09/25/2012, 00.00
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A Tibetan summit to find ways out of tunnel of self-immolations

The government-in-exile in Dharamsala convened 400 delegates from all over the world to prepare a new policy that will block the wave of suicides across the region. The prime minister in exile: "We need to ensure that the suffering of our compatriots does not go to waste."

Dharamsala (AsiaNews / Agencies) - The exiled Tibetan community has decided to meet in plenary session for the first time in four years, to reflect on the self-immolations that are taking place in Tibet and propose a new policy that could stop this series of suicides. Over 400 Tibetans from all over the world - elected delegates in the various communities of the Diaspora - will meet on September 27 in Dharamsala, the seat of government of the Dalai Lama since his escape from Lhasa, for four days of discussion and debate.

The prime minister-in-exile, Lobsang Sangay, explains: "We called this meeting because of the self-immolations. We are urging delegates to find a common solution that can somehow respond to the despair of our people still at home. All Tibetans, around the world, realize that these acts are a result of the Chinese government repression, but we must make sure that the suffering expressed by our compatriots does not go to waste. "

According to the Tibetan government in exile, in the last three years there have been 51 self-immolations: monks, nuns and lay persons living in Tibet have chosen to set themselves on fire in public places to demand the return of the Dalai Lama, the end of Communist repression and full religious freedom. Of these, 41 died as a result of burns.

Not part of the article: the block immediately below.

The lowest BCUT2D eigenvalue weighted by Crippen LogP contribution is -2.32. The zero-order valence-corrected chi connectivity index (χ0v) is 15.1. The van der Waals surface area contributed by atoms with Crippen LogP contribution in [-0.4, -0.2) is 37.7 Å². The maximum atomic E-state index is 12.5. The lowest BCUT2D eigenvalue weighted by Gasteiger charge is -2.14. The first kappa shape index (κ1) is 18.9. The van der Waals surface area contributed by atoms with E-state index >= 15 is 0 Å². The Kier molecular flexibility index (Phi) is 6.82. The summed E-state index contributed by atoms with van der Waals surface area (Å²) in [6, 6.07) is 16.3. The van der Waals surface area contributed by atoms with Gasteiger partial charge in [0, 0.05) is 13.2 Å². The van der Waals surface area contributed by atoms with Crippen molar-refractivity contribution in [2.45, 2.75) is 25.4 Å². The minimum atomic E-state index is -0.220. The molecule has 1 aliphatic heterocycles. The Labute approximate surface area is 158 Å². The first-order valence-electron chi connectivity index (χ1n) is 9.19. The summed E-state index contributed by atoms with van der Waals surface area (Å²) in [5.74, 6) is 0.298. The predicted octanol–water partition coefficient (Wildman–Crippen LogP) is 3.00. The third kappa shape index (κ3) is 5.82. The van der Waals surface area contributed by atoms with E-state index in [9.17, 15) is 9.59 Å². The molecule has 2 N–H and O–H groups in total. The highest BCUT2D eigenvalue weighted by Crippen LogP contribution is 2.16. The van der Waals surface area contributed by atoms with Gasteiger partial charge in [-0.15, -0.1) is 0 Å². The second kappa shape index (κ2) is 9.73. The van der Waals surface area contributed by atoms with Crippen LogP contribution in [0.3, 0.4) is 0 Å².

Instead of adopting a conciliatory policy, the Communist Party in Tibet has increased the level of repression in the region. The monasteries of the area are under armored surveillance, special classes in the Tibetan language are prohibited, the practice of religion is in fact prevented. The Party has even outlawed self-immolation "on pain of a prison sentence of five years."

The issue is complex and delicate. On the one hand there is the position of those who live in the region, one of the most affected by violence and authoritarianism of the communist regime, the other is the Buddhist doctrine that preaches the full respect for all forms of life even one's own. The Dalai Lama, the spiritual leader of the community, has repeatedly said he "understands" the motives behind this sacrifice, but has called on his followers "not to waste" their lives.


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